Environment Forum

Is China getting serious about tracking emissions?

beijingAt a major global climate summit in Copenhagen this week, China slammed rich nations for having weak and unambitious goals to cut carbon emissions.

Meanwhile, back at home, China’s main government group charged with monitoring greenhouse gases struck a new contract with Picarro, a California-based company that makes gas analyzers. The deal will double the number of Picarro analyzers that the Chinese Meteorological Administration uses.

We wanted to know if readers think this is a sign that China —- the world’s biggest emitter of greenhouse gases, followed by the United States — is getting serious about tracking its carbon emissions.

(Photo: Buildings are seen in a heavy haze in Beijing’s central business district Photo credit: REUTERS/Jason Lee)

from The Great Debate UK:

After 25 years impact of Bhopal leak lingers

Controversy still surrounds one of the world's worst industrial accidents 25 years after an estimated 8,000 people died in the immediate aftermath of a toxic gas leak in Bhopal, India.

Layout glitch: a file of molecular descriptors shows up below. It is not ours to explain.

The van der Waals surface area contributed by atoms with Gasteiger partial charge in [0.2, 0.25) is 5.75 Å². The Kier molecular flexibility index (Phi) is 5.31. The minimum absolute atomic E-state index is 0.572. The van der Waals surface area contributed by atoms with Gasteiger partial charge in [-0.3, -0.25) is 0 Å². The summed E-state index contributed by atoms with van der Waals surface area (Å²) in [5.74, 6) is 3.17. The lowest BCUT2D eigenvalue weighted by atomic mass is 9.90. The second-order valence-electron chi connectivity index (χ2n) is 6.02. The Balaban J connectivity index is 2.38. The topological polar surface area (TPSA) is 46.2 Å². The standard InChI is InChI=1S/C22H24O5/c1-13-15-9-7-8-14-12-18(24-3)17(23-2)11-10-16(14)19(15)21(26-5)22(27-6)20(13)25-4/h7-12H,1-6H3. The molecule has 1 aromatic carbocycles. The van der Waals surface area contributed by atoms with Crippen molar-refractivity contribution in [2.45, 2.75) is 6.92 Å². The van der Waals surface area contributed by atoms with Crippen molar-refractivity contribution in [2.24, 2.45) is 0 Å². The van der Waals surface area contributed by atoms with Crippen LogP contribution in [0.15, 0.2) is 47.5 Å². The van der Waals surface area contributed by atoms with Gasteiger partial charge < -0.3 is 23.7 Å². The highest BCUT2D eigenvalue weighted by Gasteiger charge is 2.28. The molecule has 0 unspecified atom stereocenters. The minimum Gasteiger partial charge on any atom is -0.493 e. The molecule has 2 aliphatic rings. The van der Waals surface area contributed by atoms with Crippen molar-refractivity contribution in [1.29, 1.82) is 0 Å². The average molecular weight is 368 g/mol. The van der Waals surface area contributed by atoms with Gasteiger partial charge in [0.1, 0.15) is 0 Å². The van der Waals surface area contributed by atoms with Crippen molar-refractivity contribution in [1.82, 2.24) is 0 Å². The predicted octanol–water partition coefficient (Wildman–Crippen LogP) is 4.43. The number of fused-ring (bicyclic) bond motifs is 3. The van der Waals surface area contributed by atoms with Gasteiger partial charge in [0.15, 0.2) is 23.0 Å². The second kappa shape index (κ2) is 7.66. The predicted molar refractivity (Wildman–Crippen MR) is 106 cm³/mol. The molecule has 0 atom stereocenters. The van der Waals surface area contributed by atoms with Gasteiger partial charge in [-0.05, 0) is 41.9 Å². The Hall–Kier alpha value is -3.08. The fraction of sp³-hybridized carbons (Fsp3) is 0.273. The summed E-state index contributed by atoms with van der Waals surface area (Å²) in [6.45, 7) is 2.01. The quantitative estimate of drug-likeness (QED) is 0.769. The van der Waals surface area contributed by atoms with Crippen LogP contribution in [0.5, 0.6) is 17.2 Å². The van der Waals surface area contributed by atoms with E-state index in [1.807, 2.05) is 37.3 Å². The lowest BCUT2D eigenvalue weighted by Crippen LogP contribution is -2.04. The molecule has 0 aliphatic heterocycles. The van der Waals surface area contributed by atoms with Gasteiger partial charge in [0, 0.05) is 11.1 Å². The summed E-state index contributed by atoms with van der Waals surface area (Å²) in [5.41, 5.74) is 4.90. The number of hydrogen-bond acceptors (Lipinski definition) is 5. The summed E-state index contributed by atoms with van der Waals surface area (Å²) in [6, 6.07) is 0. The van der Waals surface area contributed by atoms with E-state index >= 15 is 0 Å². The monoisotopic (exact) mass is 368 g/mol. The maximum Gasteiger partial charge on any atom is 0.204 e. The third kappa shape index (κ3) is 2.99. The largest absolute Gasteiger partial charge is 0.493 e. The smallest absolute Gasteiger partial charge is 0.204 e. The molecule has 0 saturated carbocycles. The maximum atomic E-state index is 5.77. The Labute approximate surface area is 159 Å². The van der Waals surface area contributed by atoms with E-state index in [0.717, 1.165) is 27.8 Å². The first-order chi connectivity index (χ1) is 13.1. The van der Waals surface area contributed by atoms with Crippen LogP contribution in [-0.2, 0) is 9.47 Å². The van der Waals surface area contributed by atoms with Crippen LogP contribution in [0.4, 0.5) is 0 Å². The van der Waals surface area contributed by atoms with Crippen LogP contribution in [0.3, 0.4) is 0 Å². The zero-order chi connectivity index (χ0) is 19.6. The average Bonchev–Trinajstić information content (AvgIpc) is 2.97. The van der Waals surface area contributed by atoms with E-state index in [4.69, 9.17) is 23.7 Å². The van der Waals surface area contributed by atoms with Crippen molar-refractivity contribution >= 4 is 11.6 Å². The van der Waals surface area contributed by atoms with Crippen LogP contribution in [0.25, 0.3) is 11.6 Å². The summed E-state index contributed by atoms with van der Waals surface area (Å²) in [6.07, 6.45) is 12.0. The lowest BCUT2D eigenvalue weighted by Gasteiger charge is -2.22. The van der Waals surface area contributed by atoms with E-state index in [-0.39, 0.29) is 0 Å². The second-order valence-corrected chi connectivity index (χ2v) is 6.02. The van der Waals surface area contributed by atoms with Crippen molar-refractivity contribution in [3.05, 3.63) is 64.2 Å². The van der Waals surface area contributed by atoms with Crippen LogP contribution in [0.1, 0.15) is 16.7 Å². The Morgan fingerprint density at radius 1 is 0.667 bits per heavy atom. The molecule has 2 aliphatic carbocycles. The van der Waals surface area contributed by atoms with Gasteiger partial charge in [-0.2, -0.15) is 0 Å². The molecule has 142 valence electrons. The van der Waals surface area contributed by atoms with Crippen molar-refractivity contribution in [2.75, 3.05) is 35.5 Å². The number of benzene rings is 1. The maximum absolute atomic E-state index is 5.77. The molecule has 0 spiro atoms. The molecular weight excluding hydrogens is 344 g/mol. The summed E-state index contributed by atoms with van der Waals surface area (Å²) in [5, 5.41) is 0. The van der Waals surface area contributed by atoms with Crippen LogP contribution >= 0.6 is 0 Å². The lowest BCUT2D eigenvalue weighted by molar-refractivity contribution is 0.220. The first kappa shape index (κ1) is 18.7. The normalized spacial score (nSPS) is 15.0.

At around midnight on December 3, 1984, a leak at a Union Carbide plant of methyl isocyanate gas -- a chemical compound used to make a pesticide marketed as Sevin -- led to about 50,000 people being treated for severe injuries to their eyes, lungs, and kidneys.

An estimated 15,000 to 25,000 may have later died from exposure to the gas.

Union Carbide, now part of Dow Chemical, settled a lawsuit in 1989 by paying $470 million in compensation to the Indian government. In return, the government agreed to drop criminal charges against the company.

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